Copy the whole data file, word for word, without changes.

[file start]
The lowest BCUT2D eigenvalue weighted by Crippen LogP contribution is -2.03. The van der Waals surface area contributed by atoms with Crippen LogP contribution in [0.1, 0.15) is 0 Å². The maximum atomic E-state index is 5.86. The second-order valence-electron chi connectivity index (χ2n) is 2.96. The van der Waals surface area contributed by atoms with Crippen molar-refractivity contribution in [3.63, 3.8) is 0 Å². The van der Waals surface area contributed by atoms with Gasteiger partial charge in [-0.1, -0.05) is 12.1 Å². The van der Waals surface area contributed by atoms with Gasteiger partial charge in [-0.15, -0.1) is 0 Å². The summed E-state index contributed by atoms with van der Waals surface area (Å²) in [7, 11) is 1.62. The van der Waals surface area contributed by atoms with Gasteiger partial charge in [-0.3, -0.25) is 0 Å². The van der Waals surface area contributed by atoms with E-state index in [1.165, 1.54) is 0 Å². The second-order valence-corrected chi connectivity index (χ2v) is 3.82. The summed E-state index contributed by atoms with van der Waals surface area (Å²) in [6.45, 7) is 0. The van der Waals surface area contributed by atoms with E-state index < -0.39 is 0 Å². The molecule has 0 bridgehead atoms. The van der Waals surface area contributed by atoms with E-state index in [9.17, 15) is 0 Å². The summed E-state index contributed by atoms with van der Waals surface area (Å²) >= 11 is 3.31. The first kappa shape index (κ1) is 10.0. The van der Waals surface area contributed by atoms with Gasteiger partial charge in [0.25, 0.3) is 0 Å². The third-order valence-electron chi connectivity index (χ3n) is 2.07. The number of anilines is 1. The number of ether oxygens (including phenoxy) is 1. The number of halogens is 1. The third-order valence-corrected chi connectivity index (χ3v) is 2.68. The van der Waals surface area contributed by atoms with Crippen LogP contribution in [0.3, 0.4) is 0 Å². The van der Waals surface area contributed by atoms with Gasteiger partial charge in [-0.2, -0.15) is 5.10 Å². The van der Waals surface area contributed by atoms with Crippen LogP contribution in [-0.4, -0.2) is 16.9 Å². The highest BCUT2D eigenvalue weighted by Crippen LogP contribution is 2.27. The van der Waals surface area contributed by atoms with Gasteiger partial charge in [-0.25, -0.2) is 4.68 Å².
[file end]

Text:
The lowest BCUT2D eigenvalue weighted by Crippen LogP contribution is -2.03. The van der Waals surface area contributed by atoms with Crippen LogP contribution in [0.1, 0.15) is 0 Å². The maximum atomic E-state index is 5.86. The second-order valence-electron chi connectivity index (χ2n) is 2.96. The van der Waals surface area contributed by atoms with Crippen molar-refractivity contribution in [3.63, 3.8) is 0 Å². The van der Waals surface area contributed by atoms with Gasteiger partial charge in [-0.1, -0.05) is 12.1 Å². The van der Waals surface area contributed by atoms with Gasteiger partial charge in [-0.15, -0.1) is 0 Å². The summed E-state index contributed by atoms with van der Waals surface area (Å²) in [7, 11) is 1.62. The van der Waals surface area contributed by atoms with Gasteiger partial charge in [-0.3, -0.25) is 0 Å². The van der Waals surface area contributed by atoms with E-state index in [1.165, 1.54) is 0 Å². The second-order valence-corrected chi connectivity index (χ2v) is 3.82. The summed E-state index contributed by atoms with van der Waals surface area (Å²) in [6.45, 7) is 0. The van der Waals surface area contributed by atoms with E-state index < -0.39 is 0 Å². The molecule has 0 bridgehead atoms. The van der Waals surface area contributed by atoms with E-state index in [9.17, 15) is 0 Å². The summed E-state index contributed by atoms with van der Waals surface area (Å²) >= 11 is 3.31. The first kappa shape index (κ1) is 10.0. The van der Waals surface area contributed by atoms with Gasteiger partial charge in [0.25, 0.3) is 0 Å². The third-order valence-electron chi connectivity index (χ3n) is 2.07. The number of anilines is 1. The number of ether oxygens (including phenoxy) is 1. The number of halogens is 1. The third-order valence-corrected chi connectivity index (χ3v) is 2.68. The van der Waals surface area contributed by atoms with Crippen LogP contribution in [0.3, 0.4) is 0 Å². The van der Waals surface area contributed by atoms with Gasteiger partial charge in [-0.2, -0.15) is 5.10 Å². The van der Waals surface area contributed by atoms with Crippen LogP contribution in [-0.4, -0.2) is 16.9 Å². The highest BCUT2D eigenvalue weighted by Crippen LogP contribution is 2.27. The van der Waals surface area contributed by atoms with Gasteiger partial charge in [-0.25, -0.2) is 4.68 Å².